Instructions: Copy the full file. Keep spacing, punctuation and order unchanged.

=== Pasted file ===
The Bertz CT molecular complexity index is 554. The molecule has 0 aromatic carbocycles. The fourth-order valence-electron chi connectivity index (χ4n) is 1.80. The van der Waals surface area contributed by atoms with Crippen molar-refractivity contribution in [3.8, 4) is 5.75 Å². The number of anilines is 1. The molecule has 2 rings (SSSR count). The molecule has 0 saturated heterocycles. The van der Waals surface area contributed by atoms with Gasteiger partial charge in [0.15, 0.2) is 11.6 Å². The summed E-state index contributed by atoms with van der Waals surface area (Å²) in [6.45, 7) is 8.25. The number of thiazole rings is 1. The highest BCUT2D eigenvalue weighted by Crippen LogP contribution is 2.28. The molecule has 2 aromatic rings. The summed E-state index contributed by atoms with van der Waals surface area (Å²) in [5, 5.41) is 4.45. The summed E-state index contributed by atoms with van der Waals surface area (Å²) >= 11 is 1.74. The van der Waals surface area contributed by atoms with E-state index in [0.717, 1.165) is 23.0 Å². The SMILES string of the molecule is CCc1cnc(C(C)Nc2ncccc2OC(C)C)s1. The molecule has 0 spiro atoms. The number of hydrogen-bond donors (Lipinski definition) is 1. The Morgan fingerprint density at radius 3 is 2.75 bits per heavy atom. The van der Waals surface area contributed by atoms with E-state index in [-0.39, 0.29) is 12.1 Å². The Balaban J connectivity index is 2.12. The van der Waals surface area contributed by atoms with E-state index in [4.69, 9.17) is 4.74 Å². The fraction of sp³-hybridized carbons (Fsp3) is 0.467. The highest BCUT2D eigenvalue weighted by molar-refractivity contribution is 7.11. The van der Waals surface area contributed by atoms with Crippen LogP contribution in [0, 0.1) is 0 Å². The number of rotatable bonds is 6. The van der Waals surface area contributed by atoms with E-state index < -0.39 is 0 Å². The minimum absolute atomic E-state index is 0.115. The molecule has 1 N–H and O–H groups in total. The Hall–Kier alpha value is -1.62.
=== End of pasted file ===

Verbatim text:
The Bertz CT molecular complexity index is 554. The molecule has 0 aromatic carbocycles. The fourth-order valence-electron chi connectivity index (χ4n) is 1.80. The van der Waals surface area contributed by atoms with Crippen molar-refractivity contribution in [3.8, 4) is 5.75 Å². The number of anilines is 1. The molecule has 2 rings (SSSR count). The molecule has 0 saturated heterocycles. The van der Waals surface area contributed by atoms with Gasteiger partial charge in [0.15, 0.2) is 11.6 Å². The summed E-state index contributed by atoms with van der Waals surface area (Å²) in [6.45, 7) is 8.25. The number of thiazole rings is 1. The highest BCUT2D eigenvalue weighted by Crippen LogP contribution is 2.28. The molecule has 2 aromatic rings. The summed E-state index contributed by atoms with van der Waals surface area (Å²) in [5, 5.41) is 4.45. The summed E-state index contributed by atoms with van der Waals surface area (Å²) >= 11 is 1.74. The van der Waals surface area contributed by atoms with E-state index in [0.717, 1.165) is 23.0 Å². The SMILES string of the molecule is CCc1cnc(C(C)Nc2ncccc2OC(C)C)s1. The molecule has 0 spiro atoms. The number of hydrogen-bond donors (Lipinski definition) is 1. The Morgan fingerprint density at radius 3 is 2.75 bits per heavy atom. The van der Waals surface area contributed by atoms with E-state index in [-0.39, 0.29) is 12.1 Å². The Balaban J connectivity index is 2.12. The van der Waals surface area contributed by atoms with E-state index in [4.69, 9.17) is 4.74 Å². The fraction of sp³-hybridized carbons (Fsp3) is 0.467. The highest BCUT2D eigenvalue weighted by molar-refractivity contribution is 7.11. The van der Waals surface area contributed by atoms with Crippen LogP contribution in [0, 0.1) is 0 Å². The number of rotatable bonds is 6. The van der Waals surface area contributed by atoms with E-state index < -0.39 is 0 Å². The minimum absolute atomic E-state index is 0.115. The molecule has 1 N–H and O–H groups in total. The Hall–Kier alpha value is -1.62.